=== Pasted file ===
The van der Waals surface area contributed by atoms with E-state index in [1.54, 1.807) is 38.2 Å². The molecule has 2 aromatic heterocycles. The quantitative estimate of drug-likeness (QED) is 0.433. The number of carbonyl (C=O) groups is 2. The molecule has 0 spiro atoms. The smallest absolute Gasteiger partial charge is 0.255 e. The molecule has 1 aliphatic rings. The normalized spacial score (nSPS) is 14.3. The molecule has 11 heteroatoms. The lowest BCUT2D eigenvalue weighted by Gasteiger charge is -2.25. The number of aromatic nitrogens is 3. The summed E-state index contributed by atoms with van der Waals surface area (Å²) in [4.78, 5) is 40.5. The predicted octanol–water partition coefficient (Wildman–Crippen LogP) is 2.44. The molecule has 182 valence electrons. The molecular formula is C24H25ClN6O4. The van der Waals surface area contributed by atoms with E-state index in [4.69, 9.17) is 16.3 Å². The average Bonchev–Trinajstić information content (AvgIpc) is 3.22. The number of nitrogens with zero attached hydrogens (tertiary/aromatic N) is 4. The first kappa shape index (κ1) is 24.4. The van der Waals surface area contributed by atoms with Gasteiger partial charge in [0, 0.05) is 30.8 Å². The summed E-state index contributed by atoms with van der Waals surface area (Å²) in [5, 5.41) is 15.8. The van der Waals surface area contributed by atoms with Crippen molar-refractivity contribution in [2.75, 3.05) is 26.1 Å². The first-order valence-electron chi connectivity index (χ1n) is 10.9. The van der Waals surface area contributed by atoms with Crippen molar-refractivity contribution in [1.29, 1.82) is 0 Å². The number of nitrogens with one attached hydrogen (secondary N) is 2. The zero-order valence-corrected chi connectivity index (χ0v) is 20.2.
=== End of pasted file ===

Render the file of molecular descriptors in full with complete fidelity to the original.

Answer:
The van der Waals surface area contributed by atoms with E-state index in [1.54, 1.807) is 38.2 Å². The molecule has 2 aromatic heterocycles. The quantitative estimate of drug-likeness (QED) is 0.433. The number of carbonyl (C=O) groups is 2. The molecule has 0 spiro atoms. The smallest absolute Gasteiger partial charge is 0.255 e. The molecule has 1 aliphatic rings. The normalized spacial score (nSPS) is 14.3. The molecule has 11 heteroatoms. The lowest BCUT2D eigenvalue weighted by Gasteiger charge is -2.25. The number of aromatic nitrogens is 3. The summed E-state index contributed by atoms with van der Waals surface area (Å²) in [4.78, 5) is 40.5. The predicted octanol–water partition coefficient (Wildman–Crippen LogP) is 2.44. The molecule has 182 valence electrons. The molecular formula is C24H25ClN6O4. The van der Waals surface area contributed by atoms with E-state index in [4.69, 9.17) is 16.3 Å². The average Bonchev–Trinajstić information content (AvgIpc) is 3.22. The number of nitrogens with zero attached hydrogens (tertiary/aromatic N) is 4. The first kappa shape index (κ1) is 24.4. The van der Waals surface area contributed by atoms with Gasteiger partial charge in [0, 0.05) is 30.8 Å². The summed E-state index contributed by atoms with van der Waals surface area (Å²) in [5, 5.41) is 15.8. The van der Waals surface area contributed by atoms with Crippen molar-refractivity contribution in [2.75, 3.05) is 26.1 Å². The first-order valence-electron chi connectivity index (χ1n) is 10.9. The van der Waals surface area contributed by atoms with Crippen molar-refractivity contribution in [1.29, 1.82) is 0 Å². The number of nitrogens with one attached hydrogen (secondary N) is 2. The zero-order valence-corrected chi connectivity index (χ0v) is 20.2.